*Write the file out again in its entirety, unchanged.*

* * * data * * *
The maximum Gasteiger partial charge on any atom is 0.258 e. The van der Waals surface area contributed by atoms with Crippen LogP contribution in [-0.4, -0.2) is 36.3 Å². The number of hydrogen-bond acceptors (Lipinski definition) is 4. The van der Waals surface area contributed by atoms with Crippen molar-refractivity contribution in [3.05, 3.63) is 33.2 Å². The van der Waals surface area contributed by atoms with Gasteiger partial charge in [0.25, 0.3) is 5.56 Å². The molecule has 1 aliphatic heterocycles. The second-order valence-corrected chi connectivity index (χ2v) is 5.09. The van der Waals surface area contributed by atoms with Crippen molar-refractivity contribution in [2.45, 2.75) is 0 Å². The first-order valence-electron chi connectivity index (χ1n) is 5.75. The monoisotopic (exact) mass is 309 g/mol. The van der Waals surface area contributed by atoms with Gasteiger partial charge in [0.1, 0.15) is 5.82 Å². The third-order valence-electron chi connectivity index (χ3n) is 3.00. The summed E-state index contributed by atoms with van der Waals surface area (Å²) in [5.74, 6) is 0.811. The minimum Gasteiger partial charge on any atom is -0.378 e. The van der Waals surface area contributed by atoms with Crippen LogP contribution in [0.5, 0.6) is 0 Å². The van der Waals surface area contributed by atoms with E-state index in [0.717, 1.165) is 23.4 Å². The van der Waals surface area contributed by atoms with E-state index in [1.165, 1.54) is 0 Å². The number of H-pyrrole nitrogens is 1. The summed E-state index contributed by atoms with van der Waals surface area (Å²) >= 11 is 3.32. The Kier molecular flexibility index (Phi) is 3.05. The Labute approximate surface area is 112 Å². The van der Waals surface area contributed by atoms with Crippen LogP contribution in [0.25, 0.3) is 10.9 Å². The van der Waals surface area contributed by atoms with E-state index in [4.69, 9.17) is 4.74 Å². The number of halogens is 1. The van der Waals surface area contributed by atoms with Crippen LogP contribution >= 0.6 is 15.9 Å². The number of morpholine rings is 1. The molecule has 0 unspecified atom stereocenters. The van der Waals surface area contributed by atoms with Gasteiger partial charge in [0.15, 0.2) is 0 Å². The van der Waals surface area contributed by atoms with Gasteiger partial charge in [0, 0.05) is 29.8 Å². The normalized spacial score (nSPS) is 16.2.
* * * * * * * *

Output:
The maximum Gasteiger partial charge on any atom is 0.258 e. The van der Waals surface area contributed by atoms with Crippen LogP contribution in [-0.4, -0.2) is 36.3 Å². The number of hydrogen-bond acceptors (Lipinski definition) is 4. The van der Waals surface area contributed by atoms with Crippen molar-refractivity contribution in [3.05, 3.63) is 33.2 Å². The van der Waals surface area contributed by atoms with Gasteiger partial charge in [0.25, 0.3) is 5.56 Å². The molecule has 1 aliphatic heterocycles. The second-order valence-corrected chi connectivity index (χ2v) is 5.09. The van der Waals surface area contributed by atoms with Crippen molar-refractivity contribution in [2.45, 2.75) is 0 Å². The first-order valence-electron chi connectivity index (χ1n) is 5.75. The monoisotopic (exact) mass is 309 g/mol. The van der Waals surface area contributed by atoms with Gasteiger partial charge in [0.1, 0.15) is 5.82 Å². The third-order valence-electron chi connectivity index (χ3n) is 3.00. The summed E-state index contributed by atoms with van der Waals surface area (Å²) in [5.74, 6) is 0.811. The minimum Gasteiger partial charge on any atom is -0.378 e. The van der Waals surface area contributed by atoms with Crippen LogP contribution in [0.5, 0.6) is 0 Å². The van der Waals surface area contributed by atoms with E-state index in [0.717, 1.165) is 23.4 Å². The van der Waals surface area contributed by atoms with E-state index in [1.165, 1.54) is 0 Å². The number of H-pyrrole nitrogens is 1. The summed E-state index contributed by atoms with van der Waals surface area (Å²) >= 11 is 3.32. The Kier molecular flexibility index (Phi) is 3.05. The Labute approximate surface area is 112 Å². The van der Waals surface area contributed by atoms with Crippen LogP contribution in [0.25, 0.3) is 10.9 Å². The van der Waals surface area contributed by atoms with E-state index in [4.69, 9.17) is 4.74 Å². The number of halogens is 1. The van der Waals surface area contributed by atoms with Crippen LogP contribution >= 0.6 is 15.9 Å². The number of morpholine rings is 1. The molecule has 0 unspecified atom stereocenters. The van der Waals surface area contributed by atoms with Gasteiger partial charge in [0.15, 0.2) is 0 Å². The van der Waals surface area contributed by atoms with Gasteiger partial charge in [0, 0.05) is 29.8 Å². The normalized spacial score (nSPS) is 16.2.